Anterior Glenohumeral Instability Workup

Updated: Feb 26, 2020
  • Author: Amin H Afsari, DO; Chief Editor: S Ashfaq Hasan, MD  more...
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Radiologic study of the dislocated or subluxated shoulder should include a minimum of three views: true anteroposterior (AP), scapular Y, and axillary. This combination of views provides the best evaluation of the bony structures. Although frequently only soft-tissue injury is present, bony pathology is present in 55% of traumatic dislocations.

True anteroposterior view

Also known as the Grashey view, the true AP view is obtained by placing the posterior surface of the scapula flat onto the radiography film. This results in a view that is 45° oblique to traditional shoulder AP radiography.

A successful exposure demonstrates the glenohumeral joint space, superoinferior head subluxation, joint congruity, joint degeneration, and other articular abnormalities. Disadvantages to this view exist, including anterior and posterior glenoid overlap, which can obscure Bankart lesions. Increased soft-tissue overlap as compared with a traditional AP view lessens the quality of bony detail.

Scapular Y view

The scapular Y view is obtained by aiming the x-ray beam longitudinally down the axis of the scapular spine (see the image below). The humeral head lies directly over the glenoid fossa. The Y shape is formed by the projection of the acromion, scapular body, and coracoid from the longitudinal axis.

Y-view radiograph of the right shoulder shows ante Y-view radiograph of the right shoulder shows anterior dislocation of the humeral head relative to the glenoid fossa

This view may be adequate for evaluating dislocations, but it should never replace the axillary view, which is the most sensitive for detecting subluxations. Like the true AP view, it is a poor choice for evaluating glenoid rim fractures.

Axillary view

The axillary lateral view has had many variations. Originally, as described by Lawrence in 1915, it was obtained with the patient supine, the arm abducted to 90°, and the x-ray beam aimed from inferior to superior with 15-30° of medial angulation, depending on the amount of abduction. The resulting radiograph allows detection of AP subluxation/dislocation and anterior or posterior glenoid rim fractures.

The West Point view is one variation of the axillary lateral view. It places the patient prone with the arm abducted to 90° and hanging over the edge of the table. The x-ray beam is directed 25° medially and anteriorly. This position improves visualization of the anteroinferior glenoid rim. West Point axillary views are the most sensitive for finding osseous glenoid fractures. [17]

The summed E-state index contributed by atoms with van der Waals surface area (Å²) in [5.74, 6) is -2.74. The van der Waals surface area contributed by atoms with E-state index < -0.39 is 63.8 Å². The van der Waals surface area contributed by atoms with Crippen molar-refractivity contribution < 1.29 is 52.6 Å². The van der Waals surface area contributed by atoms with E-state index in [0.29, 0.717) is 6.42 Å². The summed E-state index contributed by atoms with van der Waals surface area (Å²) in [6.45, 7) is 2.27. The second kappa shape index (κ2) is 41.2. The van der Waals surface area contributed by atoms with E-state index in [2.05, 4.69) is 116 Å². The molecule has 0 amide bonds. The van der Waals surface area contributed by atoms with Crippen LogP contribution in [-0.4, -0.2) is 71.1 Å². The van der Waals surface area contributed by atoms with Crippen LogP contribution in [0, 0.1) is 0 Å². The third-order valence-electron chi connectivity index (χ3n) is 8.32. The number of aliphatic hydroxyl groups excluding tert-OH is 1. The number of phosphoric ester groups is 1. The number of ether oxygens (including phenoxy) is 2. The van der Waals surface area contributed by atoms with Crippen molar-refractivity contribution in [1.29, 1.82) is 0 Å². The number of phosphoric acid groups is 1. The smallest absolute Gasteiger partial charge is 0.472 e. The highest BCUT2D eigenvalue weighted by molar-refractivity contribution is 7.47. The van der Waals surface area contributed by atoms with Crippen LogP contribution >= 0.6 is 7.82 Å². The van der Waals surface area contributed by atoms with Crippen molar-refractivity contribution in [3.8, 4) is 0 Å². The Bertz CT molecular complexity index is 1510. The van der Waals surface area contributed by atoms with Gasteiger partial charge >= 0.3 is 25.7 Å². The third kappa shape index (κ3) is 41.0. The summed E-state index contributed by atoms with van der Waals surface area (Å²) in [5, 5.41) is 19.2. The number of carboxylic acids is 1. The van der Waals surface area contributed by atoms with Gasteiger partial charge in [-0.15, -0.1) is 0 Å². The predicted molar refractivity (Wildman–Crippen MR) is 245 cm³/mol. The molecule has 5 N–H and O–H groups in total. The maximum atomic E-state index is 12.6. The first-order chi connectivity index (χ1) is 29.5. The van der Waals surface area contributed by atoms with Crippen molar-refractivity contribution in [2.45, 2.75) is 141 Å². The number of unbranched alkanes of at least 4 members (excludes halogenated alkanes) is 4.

Internal and external rotation views

Internal and external rotation views provide oblique visualization of the shoulder joint, with the humeral head overlapping the glenoid rim.

The advantage of these views is the excellent osseous detail of the scapula, clavicle, upper ribs, and soft tissues. The high-quality bony detail is the result of the low density of the surrounding soft tissue. Internal rotation of the arm in the AP view projects the lesser tuberosity medially and the posterolateral aspect laterally, providing a good view of Hill-Sachs lesions. These views are of little value in detecting anterior or posterior dislocation/subluxation.

Stryker-Notch view

The Stryker-Notch view was developed to allow visualization of Hill-Sachs lesions. It is obtained with the patient supine. The hand is placed on top of the head with the elbow flexed. The x-ray beam is directed from anterior to posterior with a 10° cephalic angulation. It provides good detail of the posterolateral margin of the humeral head.


Computed Tomography and Magnetic Resonance Imaging

Computed tomography (CT) is of increasing importance in the assessment of bone defects. In a study of 70 patients with traumatic anterior glenohumeral instability, Delage Royle et al found that regular radiographs had suboptimal sensitivity, specificity, and reliability for evaluation of glenoid and humeral bone loss. [18]  They recommended that CT be considered in the treatment algorithm for accurate quantification of bone loss.

Arthrography has become obsolete since the advent of CT. It is no longer indicated in shoulder dislocation, though a couple of studies have shown 100% sensitivity in detecting capsulolabral pathology with double-contrast computed arthrotomography.

For most authors, magnetic resonance imaging (MRI) is the imaging modality of choice for soft-tissue injury. [19] It has been shown to be 91% sensitive in detecting capsulolabral injury in the early postdislocation period.

Further from the injury, MRI and arthrotomography have been up to 96% sensitive and provide a better depiction of the inferior glenohumeral ligament (IGHL) than does computed arthrotomography. It should be kept in mind that these adjunct studies are necessary only in a minority of patients.

Martins e Souza et al evaluated the accuracy of conventional MRI in determining the severity of glenoid bone loss in 36 patients with anterior shoulder dislocation by comparing results obtained by using conventional MRI with those from arthroscopic measurements. [20] They found that interreader and intrareader correlations of MRI-derived measurements of glenoid bone loss were excellent and that the first and second observers' measurements showed strong and moderate interreader correlation, respectively, with arthroscopic measurements.